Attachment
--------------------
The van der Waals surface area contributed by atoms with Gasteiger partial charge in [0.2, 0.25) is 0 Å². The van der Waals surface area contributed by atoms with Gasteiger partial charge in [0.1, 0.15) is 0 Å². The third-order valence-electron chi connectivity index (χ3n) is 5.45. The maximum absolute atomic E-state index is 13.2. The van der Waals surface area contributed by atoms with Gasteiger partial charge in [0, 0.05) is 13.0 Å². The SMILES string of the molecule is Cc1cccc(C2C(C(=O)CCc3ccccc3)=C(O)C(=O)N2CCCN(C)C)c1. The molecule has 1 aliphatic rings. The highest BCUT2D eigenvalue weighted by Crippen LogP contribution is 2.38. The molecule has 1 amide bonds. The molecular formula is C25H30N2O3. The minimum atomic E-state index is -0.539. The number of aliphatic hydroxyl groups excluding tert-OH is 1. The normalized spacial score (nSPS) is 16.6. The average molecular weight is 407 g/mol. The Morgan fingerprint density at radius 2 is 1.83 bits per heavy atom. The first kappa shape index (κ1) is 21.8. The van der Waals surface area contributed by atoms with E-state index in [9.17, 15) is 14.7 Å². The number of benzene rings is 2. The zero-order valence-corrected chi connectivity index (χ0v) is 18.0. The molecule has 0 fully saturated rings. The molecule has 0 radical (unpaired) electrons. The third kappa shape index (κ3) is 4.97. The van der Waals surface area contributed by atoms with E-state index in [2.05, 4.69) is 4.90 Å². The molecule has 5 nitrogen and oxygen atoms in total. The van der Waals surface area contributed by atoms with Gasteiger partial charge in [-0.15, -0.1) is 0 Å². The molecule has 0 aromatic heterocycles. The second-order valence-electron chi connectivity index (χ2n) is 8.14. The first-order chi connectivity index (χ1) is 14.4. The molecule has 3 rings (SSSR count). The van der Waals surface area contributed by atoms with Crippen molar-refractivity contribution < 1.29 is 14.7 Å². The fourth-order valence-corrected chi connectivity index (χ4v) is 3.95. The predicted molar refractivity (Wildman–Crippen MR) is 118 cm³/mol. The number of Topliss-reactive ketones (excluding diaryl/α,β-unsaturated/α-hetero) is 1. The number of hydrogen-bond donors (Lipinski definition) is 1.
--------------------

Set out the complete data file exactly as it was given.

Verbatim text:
The van der Waals surface area contributed by atoms with Gasteiger partial charge in [0.2, 0.25) is 0 Å². The van der Waals surface area contributed by atoms with Gasteiger partial charge in [0.1, 0.15) is 0 Å². The third-order valence-electron chi connectivity index (χ3n) is 5.45. The maximum absolute atomic E-state index is 13.2. The van der Waals surface area contributed by atoms with Gasteiger partial charge in [0, 0.05) is 13.0 Å². The SMILES string of the molecule is Cc1cccc(C2C(C(=O)CCc3ccccc3)=C(O)C(=O)N2CCCN(C)C)c1. The molecule has 1 aliphatic rings. The highest BCUT2D eigenvalue weighted by Crippen LogP contribution is 2.38. The molecule has 1 amide bonds. The molecular formula is C25H30N2O3. The minimum atomic E-state index is -0.539. The number of aliphatic hydroxyl groups excluding tert-OH is 1. The normalized spacial score (nSPS) is 16.6. The average molecular weight is 407 g/mol. The Morgan fingerprint density at radius 2 is 1.83 bits per heavy atom. The first kappa shape index (κ1) is 21.8. The van der Waals surface area contributed by atoms with E-state index in [9.17, 15) is 14.7 Å². The number of benzene rings is 2. The zero-order valence-corrected chi connectivity index (χ0v) is 18.0. The molecule has 0 fully saturated rings. The molecule has 0 radical (unpaired) electrons. The third kappa shape index (κ3) is 4.97. The van der Waals surface area contributed by atoms with E-state index in [2.05, 4.69) is 4.90 Å². The molecule has 5 nitrogen and oxygen atoms in total. The van der Waals surface area contributed by atoms with Gasteiger partial charge in [-0.15, -0.1) is 0 Å². The molecule has 0 aromatic heterocycles. The second-order valence-electron chi connectivity index (χ2n) is 8.14. The first-order chi connectivity index (χ1) is 14.4. The molecule has 3 rings (SSSR count). The van der Waals surface area contributed by atoms with Crippen molar-refractivity contribution < 1.29 is 14.7 Å². The fourth-order valence-corrected chi connectivity index (χ4v) is 3.95. The predicted molar refractivity (Wildman–Crippen MR) is 118 cm³/mol. The number of Topliss-reactive ketones (excluding diaryl/α,β-unsaturated/α-hetero) is 1. The number of hydrogen-bond donors (Lipinski definition) is 1.